With the filter centered, the legs 26 are exposed and expand radially to engage the vessel wall and anchor the filter against migration. The pusher wire and catheter or delivery tube are now withdrawn from the body vessel.
When the pusher wire is formed of flexible material which is not a thermal, shape memory material, the reduced cross sectional portion 52 to the pusher wire section 46 has greater flexibility than the remainder of the pusher wire and thus forms a flexible, directional hinge to aid in centering the filter in the manner previously described.
|Cited Patent||Filing date||Publication date||Applicant||Title|
|US4425908||Oct 22, 1981||Jan 17, 1984||Beth Israel Hospital||Blood clot filter|
|US4817600 *||May 22, 1987||Apr 4, 1989||Medi-Tech, Inc.||Implantable filter|
|US5108418||Oct 10, 1990||Apr 28, 1992||Lefebvre Jean Marie||Device implanted in a vessel with lateral legs provided with antagonistically oriented teeth|
|US5133733||Oct 31, 1990||Jul 28, 1992||William Cook Europe A/S||Collapsible filter for introduction in a blood vessel of a patient|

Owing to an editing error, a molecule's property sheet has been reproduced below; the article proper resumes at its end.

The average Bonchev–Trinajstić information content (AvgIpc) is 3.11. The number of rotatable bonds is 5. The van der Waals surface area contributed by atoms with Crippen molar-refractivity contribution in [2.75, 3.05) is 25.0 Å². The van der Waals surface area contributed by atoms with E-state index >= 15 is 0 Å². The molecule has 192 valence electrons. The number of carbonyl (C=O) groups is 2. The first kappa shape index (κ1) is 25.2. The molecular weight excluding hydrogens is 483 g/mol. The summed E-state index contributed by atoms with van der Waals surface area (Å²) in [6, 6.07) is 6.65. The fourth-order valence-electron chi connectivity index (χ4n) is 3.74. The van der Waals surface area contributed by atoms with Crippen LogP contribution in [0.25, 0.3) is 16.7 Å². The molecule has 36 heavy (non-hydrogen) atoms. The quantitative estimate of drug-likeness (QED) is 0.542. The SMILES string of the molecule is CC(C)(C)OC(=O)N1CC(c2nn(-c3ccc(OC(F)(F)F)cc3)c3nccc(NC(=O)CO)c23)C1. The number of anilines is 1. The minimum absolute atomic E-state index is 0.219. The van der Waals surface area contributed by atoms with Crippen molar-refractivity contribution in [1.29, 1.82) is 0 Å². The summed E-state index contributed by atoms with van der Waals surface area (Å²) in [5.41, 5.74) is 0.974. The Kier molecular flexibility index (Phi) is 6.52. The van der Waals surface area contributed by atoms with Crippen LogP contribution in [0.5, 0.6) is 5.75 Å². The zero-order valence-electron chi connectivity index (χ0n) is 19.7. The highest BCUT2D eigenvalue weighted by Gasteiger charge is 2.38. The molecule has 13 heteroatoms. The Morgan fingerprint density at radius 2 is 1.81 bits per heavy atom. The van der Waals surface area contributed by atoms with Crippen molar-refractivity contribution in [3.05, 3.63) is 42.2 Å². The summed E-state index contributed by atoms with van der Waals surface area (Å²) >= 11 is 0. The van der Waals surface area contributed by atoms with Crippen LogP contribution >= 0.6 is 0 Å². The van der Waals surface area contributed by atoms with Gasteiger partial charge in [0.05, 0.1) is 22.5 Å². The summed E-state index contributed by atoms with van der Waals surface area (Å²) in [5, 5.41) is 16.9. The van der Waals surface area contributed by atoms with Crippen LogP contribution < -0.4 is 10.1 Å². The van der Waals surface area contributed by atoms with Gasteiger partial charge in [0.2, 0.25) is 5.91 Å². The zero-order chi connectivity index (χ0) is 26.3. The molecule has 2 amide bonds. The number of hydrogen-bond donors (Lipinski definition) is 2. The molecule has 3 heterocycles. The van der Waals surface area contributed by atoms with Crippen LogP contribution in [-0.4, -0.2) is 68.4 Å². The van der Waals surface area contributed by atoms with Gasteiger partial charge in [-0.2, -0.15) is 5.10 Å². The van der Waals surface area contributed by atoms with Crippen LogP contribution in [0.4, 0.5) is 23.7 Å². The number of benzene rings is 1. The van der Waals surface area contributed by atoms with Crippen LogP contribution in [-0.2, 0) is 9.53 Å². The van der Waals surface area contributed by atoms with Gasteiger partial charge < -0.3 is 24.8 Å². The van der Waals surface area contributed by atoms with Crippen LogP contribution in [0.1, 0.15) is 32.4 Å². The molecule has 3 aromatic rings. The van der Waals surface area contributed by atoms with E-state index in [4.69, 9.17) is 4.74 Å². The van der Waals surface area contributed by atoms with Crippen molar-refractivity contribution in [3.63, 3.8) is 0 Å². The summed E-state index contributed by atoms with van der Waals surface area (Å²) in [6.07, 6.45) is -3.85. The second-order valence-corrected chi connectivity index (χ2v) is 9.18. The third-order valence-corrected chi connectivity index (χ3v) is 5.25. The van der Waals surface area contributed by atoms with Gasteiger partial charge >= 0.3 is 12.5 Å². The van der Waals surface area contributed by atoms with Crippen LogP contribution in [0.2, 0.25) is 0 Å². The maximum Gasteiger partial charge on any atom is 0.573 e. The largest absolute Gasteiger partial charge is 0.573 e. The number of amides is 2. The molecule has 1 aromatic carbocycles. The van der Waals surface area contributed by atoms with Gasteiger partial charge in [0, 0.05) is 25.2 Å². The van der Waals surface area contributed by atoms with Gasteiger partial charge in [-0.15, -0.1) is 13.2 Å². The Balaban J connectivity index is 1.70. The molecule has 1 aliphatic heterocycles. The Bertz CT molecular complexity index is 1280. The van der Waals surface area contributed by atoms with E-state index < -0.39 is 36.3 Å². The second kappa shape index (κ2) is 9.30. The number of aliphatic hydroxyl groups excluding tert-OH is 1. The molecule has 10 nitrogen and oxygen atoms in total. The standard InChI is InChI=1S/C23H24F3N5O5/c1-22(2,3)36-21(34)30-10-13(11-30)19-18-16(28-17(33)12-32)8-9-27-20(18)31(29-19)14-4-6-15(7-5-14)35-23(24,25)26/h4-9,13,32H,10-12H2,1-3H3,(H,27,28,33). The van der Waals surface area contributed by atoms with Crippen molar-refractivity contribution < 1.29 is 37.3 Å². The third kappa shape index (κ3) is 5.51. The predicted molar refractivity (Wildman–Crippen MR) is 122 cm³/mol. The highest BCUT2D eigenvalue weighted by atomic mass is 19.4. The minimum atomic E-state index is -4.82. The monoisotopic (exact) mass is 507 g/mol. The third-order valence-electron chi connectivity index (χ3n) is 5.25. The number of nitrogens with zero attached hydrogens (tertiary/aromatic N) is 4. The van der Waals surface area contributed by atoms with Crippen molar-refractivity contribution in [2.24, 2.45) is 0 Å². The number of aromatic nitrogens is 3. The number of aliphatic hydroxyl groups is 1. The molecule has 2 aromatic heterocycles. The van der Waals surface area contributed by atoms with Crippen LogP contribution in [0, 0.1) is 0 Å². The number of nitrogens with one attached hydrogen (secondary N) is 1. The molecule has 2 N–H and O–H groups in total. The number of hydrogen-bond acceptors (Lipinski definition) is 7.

|US5242462||Oct 17, 1991||Sep 7, 1993||Boston Scientific Corp.||Percutaneous anti-migration vena cava filter|
|US5370657||Mar 26, 1993||Dec 6, 1994||Scimed Life Systems, Inc.||Recoverable thrombosis filter|
|US5601595 *||Oct 25, 1994||Feb 11, 1997||Scimed Life Systems, Inc.||Remobable thrombus filter|
|US5800457||Mar 5, 1997||Sep 1, 1998||Gelbfish; Gary A.||Intravascular filter and associated methodology|
|US5853420||Mar 4, 1997||Dec 29, 1998||B. Braun Celsa||Assembly comprising a blood filter for temporary or definitive use and device for implanting it, corresponding filter and method of implanting such a filter|